Rishi Sunak reached out to the House of Commons today to set out his plans to replace the vacation program after it ends in October.
The Chancellor, who canceled this year’s budget to focus on the impact of the pandemic on the economy, announced new financial measures to help individuals and businesses.
Its Winter Economy Plan also reportedly includes VAT cuts, loans to hard-hit businesses, and wage subsidies.
The government and business could share the cost of increasing wages for workers who can only work part-time due to the pandemic.
Here is Chancellor Rishi Sunak’s full statement to MPs
“Mr. Spokesman, thank you very much for giving me permission to make this statement in front of the house today.
“Earlier this week, the Prime Minister outlined the next phase of the government’s health response to the coronavirus.
“Today I want to outline the next phase of our planned economic response.
“The House will be reassured to know that I have plans to protect jobs and the economy over the winter.
“Plans that aim to strike the right balance between fighting the virus and protecting the jobs and livelihoods of millions of people.
“Mr. Spokesman, I know that people are concerned and anxious and exhausted about the prospect of further restrictions on our economic and social freedoms.
“I share these feelings, but there are reasons to be cautiously optimistic.
“We are in a fundamentally different position than in March.
“And we now know a lot more about this virus.
“The public awareness of the risks and their mitigation is far greater.
“And we have kept our promise to give the NHS everything it needs, with significant new funding for NHS capacity and PSA, and I can tell the House today that we now have over £ 12 billion for testing and tracing have provided.
“Economically, we have seen growth for three months in a row, even though our production is well below February.
“And millions of people left their vacation and went back to work.
“But the virus resurgence and the steps we must take to respond to it pose a threat to this fragile economic recovery.
“Our job now is to move to the next stage in our economic plan and encourage recovery by protecting jobs during the difficult winter months.
“Mr. Spokesman, the underlying rationale for the next phase of economic support must be different from the previous one.
“The main objective of our economic policy remains unchanged: to support people’s jobs.
“But the way we do that needs to evolve.
“Back in March we were hoping that we would face a temporary interruption.
“In response, we have deployed one of the world’s most generous and comprehensive economic plans with £ 190 billion in support to people, businesses and public services to protect our economic viability.
“It is now clear, as the Prime Minister and our scientific advisors have said, that the virus and the restrictions will be a fact in our lives for at least the next six months.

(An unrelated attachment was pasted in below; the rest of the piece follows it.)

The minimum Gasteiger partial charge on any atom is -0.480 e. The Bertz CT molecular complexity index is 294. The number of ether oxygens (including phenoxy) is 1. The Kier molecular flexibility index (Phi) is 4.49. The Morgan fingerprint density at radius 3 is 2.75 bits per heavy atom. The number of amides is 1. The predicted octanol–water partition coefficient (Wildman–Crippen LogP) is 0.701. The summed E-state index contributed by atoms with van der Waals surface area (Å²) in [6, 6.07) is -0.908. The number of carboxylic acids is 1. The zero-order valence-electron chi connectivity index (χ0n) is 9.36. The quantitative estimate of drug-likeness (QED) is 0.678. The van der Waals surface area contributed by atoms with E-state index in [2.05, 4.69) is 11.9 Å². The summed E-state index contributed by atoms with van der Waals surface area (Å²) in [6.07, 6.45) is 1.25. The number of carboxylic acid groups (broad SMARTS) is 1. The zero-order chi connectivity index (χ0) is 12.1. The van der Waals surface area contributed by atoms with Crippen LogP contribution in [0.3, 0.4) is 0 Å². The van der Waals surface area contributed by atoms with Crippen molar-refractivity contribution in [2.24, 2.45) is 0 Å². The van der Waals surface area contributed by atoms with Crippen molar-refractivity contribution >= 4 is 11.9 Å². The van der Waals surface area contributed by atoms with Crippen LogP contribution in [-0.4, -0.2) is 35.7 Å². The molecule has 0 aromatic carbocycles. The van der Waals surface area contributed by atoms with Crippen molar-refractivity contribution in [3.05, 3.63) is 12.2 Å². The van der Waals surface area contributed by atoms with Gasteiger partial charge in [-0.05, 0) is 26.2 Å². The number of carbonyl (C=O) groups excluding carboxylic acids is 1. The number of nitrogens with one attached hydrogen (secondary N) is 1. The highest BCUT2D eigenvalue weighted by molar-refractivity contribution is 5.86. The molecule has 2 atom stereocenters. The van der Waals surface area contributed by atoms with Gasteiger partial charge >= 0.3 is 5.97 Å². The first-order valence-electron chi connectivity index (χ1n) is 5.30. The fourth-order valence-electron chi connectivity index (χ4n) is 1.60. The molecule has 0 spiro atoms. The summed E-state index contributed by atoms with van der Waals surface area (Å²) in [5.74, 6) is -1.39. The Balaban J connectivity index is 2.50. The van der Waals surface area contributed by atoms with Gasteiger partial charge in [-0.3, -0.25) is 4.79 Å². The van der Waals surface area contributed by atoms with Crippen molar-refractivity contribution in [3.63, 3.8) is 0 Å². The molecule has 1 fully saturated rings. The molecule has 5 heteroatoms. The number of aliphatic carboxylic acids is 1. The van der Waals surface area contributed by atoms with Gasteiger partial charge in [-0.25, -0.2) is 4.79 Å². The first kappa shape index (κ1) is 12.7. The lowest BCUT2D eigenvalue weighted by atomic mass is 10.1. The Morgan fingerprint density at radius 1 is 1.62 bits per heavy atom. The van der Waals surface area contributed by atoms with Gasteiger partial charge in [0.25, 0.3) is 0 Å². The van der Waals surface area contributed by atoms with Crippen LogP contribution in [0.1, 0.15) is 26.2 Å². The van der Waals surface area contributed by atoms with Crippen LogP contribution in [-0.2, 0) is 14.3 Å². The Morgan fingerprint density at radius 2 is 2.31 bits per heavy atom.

“Our economy is likely to see a more permanent adjustment now.
“The sources of our economic growth and the types of jobs we create will adapt to the new normal and evolve.
“And our plan has to adapt and develop accordingly.
“Above all, we have to face the compromises and difficult decisions that the coronavirus brings with it.
“And, Mr. Spokesman, there was no more difficult choice than deciding to end the vacation program.
“Vacation was the right policy when we introduced it.
“It provided immediate, short-term protection for millions of jobs in a time of acute crisis.
“But with the economy reopening, it is fundamentally wrong to keep people in jobs that only exist while on vacation.
“We need to create new opportunities and allow business to move forward. That means helping people create viable jobs that offer real security.
“As I said during this crisis, I cannot save every company.
“I can’t save every job.
“No chancellor could.
“But we can and must address the real problems companies and employees are facing now.
“The problem in March was that we ordered businesses to close.
“In response, we paid people to stay home and not work.
“Today the problem is different.
“Many companies operate safely and profitably, but face uncertainty and lower demand during the winter months.
“These companies need support to get people back to work and protect as many viable jobs as possible.
“That’s why I’m announcing the new Jobs Support Scheme today.
“The government will directly support workers’ wages and enable companies with depression to keep employees in shorter hours instead of firing them.”
“The Jobs Support Scheme is based on three principles.
“First, it will support viable jobs.
“To ensure this, employees must work at least a third of their normal working hours and be paid for this work as usual by their employer.
“The government will then work with employers to raise these people’s wages by reducing their working hours by two-thirds of the wages they lost.
“And the employee will keep his job.
“Second, we will target support to the companies that need it most.